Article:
- The clamouring on the interwebs for the Rays to use David Price as a starter in the playoffs is just going to get louder. The schedule for Tampa Bay's series against the AL Central's
sacrificial lambchampion mandates using a four-man rotation. Greater minds have already pointed out that the No. 5 starter, Andy Sonnanstine, had has the hit-lucky horseshow stashed someplace much of the season. The No. 4 man, Edwin Jackson, has a 7.82 ERA in September, although that includes a good start against the Twins.
The Angels chose to play the longer series in the first round of the American League playoffs. It means they and the Red Sox could go with a 3-man rotation.
- If someone asks, the picks here for the MVP awards are the Twins' Joe Mauer in the American League and the Mets' David Wright in the National.
What's not to like with Wright (.302/.391/.536, 115 runs scored, 124 RBI and the smoothest third baseman in the NL)? He's hit .344/.400/.619 since Sept. 1, so the Mets blowing the playoffs (again) can't be pinned on him.
Many would say Justin Morneau is the Twins' MVP candidate, of course. Well, what would harder for the Twins to replace: A solid defensive catcher such as Mauer who also has the offensive numbers of an old-school leadoff hitter (.415 on-base percentage, 82 walks, 97 runs scored) or a power-hitting first baseman? Justin Morneau's a fine player and he's not just riding the coattails of the talented tablesetters in front of him, but Mauer is the unique talent.
- The Rays had an unusual clubhouse celebration -- the rain-soaked Red Sox loss dragged out so long that some Rays left the ballpark in Detroit, and came back for the party.
- For anyone who's wondering about the NL Cy Young -- Brandon Webb in Arizona or Tim Lincecum in San Francisco. It should be taken into consideration that Webb was 4-0, 2-89 against the lousy-hitting Giants. If he played anywhere but San Fran, Lincecum might have gone unbeaten.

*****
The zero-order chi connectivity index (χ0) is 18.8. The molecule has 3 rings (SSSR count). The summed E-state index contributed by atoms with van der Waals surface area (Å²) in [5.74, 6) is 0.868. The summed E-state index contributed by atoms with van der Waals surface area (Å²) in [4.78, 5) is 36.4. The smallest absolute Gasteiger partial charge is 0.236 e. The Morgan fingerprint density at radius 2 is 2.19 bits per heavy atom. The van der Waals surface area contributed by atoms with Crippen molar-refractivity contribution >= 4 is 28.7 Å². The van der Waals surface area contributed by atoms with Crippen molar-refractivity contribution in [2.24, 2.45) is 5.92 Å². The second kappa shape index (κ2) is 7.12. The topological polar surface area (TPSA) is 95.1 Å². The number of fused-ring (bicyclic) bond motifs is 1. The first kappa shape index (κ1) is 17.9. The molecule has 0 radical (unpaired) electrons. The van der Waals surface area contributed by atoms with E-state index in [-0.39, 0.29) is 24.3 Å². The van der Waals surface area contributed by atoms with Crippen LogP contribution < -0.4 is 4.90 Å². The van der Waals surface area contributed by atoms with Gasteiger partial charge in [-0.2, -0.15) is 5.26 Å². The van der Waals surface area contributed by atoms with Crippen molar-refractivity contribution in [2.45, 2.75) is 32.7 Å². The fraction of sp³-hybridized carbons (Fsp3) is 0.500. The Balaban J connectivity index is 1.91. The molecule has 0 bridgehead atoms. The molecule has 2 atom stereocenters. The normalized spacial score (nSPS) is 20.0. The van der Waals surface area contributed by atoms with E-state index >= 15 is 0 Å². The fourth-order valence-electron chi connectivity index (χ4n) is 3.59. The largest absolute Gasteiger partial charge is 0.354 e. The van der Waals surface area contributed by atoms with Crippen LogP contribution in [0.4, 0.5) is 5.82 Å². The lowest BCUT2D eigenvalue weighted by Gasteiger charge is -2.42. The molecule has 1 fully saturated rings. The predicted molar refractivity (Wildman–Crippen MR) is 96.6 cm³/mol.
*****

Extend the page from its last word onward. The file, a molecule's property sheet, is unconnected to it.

- The other, better sites will be all over the news that the Jays apparently have offered A.J. Burnett a two-year extension at $15M per season. The Yankee lovers really want to see him in pinstripes.
There is nothing profound coming to mind. One point is that you shouldn't put too many eggs in the Burnett basket. The bottom line is the Jays' chances of seeing October baseball again rest with drafting and developing. Burnett is another franchise's gem that they plucked away as a free agent, so this whole "we have to keep him," is shortsighted.
The best organizations are the ones who understand that talent is not in such short supply.
- Please read Stephen Brunt in the Globe, "Jays allowed to slip." (The headline might be a bit off, depending on your interpretation.)
It's a good read ... but please don't begrudge a little back-patting. A quick check shows that about eight months ago, this site applied Dan Rowe's phrase "uninterested ownership" to Rogers Communications' approach to running the Blue Jays. Brunt is picking it up and running with it as he only can:
"And so except for the (perhaps forced) departure of team president Paul Godfrey, this is a business that is being allowed to fall into maintenance mode. Lose a little money on an operating basis, create a bit of television programming for Sportsnet, give the paying customers reason to hope, but without incurring substantial risk."That was more or less the point back in the winter:
"Their revenues are what they are. Aside from the NFL, Canadians only watch sports the rest of the world barely plays, since we're sure to kick ass in those (that goes for hockey, curling and about a third of the Winter Olympics). Rogers, which in fairness, would have to do a lot worse to be as bad as Toronto's other corporate sports owner, will only increase payroll enough to make it look like they care about winning. Do you see what we're dealing with up here?"God love Stephen Brunt. He is brilliant.
-- Some fat, dumb and bald guy, Deadspin, Feb. 22, 2008
- Who was saying that "the Jays will lose Burnett and be better for it?"
- The Royals shortstop Tony Pena will finish with the worst on-base percentage of any player who batted 200 times in a season in almost a century. The only player to do worse died 65 years ago.
John Gibbons, about a month before his firing, ordered Tony Pena to be intentionally walked.